How to Adjust for Altitude When Canning

My canning friends, sometimes we have to look at our situations and say to ourselves, “I need an altitude adjustment.”

It’s all science, like so much of canning is.

At sea level, and up to 1000 feet above sea level, water boils at 212 degrees Fahrenheit.

However, once you get above the 1000 foot mark, the changes in atmospheric pressure means that your boiling point is actually LOWER than 212F.

Altitude

Temperature at which Water Boils

10,000

194°F

8,000

197°F

6,000

201°F

4,000

204°F

2,000

208°F

0
(Sea Level)

212°F

For water bath canning, food safety requirements mean that the goodies inside your jars should reach 212F, and if it doesn’t you have to add to your processing time in order to make your preserved food safe.

For water bath canning, add 2 minutes of processing time for each 1000 feet about 1000 feet that you are.  To use the following chart, take the basic processing time and add to it based on your local elevation.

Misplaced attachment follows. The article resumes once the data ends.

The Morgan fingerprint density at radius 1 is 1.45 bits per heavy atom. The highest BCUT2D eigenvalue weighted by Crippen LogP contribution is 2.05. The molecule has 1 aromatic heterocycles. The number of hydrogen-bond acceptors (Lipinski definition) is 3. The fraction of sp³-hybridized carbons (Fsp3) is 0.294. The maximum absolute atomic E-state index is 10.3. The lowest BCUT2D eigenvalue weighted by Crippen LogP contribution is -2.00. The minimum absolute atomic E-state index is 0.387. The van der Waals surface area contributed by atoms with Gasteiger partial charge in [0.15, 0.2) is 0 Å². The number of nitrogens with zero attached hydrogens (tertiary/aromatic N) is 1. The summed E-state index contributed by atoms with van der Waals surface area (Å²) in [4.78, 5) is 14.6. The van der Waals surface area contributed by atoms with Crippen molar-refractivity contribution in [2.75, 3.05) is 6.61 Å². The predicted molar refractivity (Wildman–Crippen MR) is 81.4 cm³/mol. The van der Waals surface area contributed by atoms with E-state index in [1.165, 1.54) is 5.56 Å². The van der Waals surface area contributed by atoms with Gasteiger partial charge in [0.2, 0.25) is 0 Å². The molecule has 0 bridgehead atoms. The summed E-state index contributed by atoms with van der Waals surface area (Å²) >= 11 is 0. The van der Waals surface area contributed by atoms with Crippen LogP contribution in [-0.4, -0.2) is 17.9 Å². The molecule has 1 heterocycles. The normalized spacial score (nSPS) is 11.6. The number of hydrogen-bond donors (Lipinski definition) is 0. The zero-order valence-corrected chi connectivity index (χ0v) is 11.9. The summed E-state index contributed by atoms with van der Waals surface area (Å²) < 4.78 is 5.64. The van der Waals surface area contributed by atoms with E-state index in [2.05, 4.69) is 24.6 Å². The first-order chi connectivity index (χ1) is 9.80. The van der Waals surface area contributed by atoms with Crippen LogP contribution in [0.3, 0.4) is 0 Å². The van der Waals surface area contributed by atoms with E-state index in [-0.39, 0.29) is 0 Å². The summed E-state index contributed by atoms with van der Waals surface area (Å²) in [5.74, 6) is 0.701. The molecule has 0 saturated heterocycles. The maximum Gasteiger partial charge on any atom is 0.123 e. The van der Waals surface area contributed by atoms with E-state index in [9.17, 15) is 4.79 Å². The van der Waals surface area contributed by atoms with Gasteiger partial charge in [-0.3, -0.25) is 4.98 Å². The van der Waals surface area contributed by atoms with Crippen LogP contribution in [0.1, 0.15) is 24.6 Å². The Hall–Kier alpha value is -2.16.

Altitude Adjustments for Water Bath Canning

Elevation

+ time

1000-2999

5 minutes

3000-5999

10 minutes

6000-7999

15 minutes

8000-10,000

20 minutes

Pressure canning requires that your food reach 240 degrees Fahrenheit.  Additional pressure is needed in this case, as opposed to additional time.  The standard rule is to add 1 pound of pressure for each 1000 feet above sea level you are.  However, you will rarely ever adjust more than 5 pounds, regardless of your elevation.

For safety reasons, pressure canners should never be used above 17 pounds of pressure.

Adjustments for Pressure Canning

Altitude

Additional Pressure

1001-2000

+ 1

2001-4000

+ 3

4001-6000

+5

6001-8000

+5

8000-10,000

+5

 

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